Now I should say here that I could manage perfectly well with a plain #4 smoothing plane for everything but having the others really helps to increase the ease of working and the efficiency of the various planing tasks. Technically, I would say that these other planes are non-essential but nice to have.

My basic Stanley #5 is another plane I use consistently and also changed the handles on but again not because the originals weren’t just fine, I just liked the hand-made versions better.

Router Plane

I created a problem and fixed it. My advocacy and use of the commercially made router pane caused the prices to increase by first two, three and fourfold but then they went up fifteenfold and the price became prohibitive along with a shortage of supply. Modern makers could not keep stocks in and so I went to the drawing board and designed my own version. Thankfully it surpassed the commercially made ones and it has become very popular with wonderful feedback. Over the years I have been able to show woodworkers how to use the plane for many tasks the makers never thought of. Surfacing tenons paraplanar to the rail face for one and then parallel to each for the other. It may not seem radical at first but it made the most amazing difference to every student I ever taught in class and eliminated twisted doors and frames were no longer misaligned. It’s an afternoon’s work to make one and we have a kit available with all of the metal parts including the hardened and tempered Sheffield-made cutting iron.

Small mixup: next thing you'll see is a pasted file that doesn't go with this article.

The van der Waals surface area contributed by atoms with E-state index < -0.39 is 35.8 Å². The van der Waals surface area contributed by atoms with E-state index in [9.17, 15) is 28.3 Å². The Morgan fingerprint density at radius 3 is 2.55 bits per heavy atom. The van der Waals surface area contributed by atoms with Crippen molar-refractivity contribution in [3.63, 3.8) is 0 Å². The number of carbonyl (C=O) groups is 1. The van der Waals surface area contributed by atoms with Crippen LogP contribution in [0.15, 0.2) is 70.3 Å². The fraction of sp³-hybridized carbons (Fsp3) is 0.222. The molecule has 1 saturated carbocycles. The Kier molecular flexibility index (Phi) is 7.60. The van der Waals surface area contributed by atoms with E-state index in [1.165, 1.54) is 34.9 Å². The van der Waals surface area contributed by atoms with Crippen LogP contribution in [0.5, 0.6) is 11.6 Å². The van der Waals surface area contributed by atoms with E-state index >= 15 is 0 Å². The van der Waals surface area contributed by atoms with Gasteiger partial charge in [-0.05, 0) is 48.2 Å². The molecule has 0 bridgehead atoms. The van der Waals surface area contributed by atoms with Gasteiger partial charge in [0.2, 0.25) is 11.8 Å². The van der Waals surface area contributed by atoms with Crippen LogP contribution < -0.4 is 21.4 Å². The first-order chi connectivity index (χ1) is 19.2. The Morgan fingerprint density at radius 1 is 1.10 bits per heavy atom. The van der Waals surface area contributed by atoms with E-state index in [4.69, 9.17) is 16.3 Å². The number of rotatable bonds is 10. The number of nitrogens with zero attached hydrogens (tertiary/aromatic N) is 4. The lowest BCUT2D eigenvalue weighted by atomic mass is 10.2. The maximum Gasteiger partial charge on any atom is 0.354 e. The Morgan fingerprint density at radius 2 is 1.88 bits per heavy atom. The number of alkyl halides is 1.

My hand-made router plane matches the quality of the very best of the best.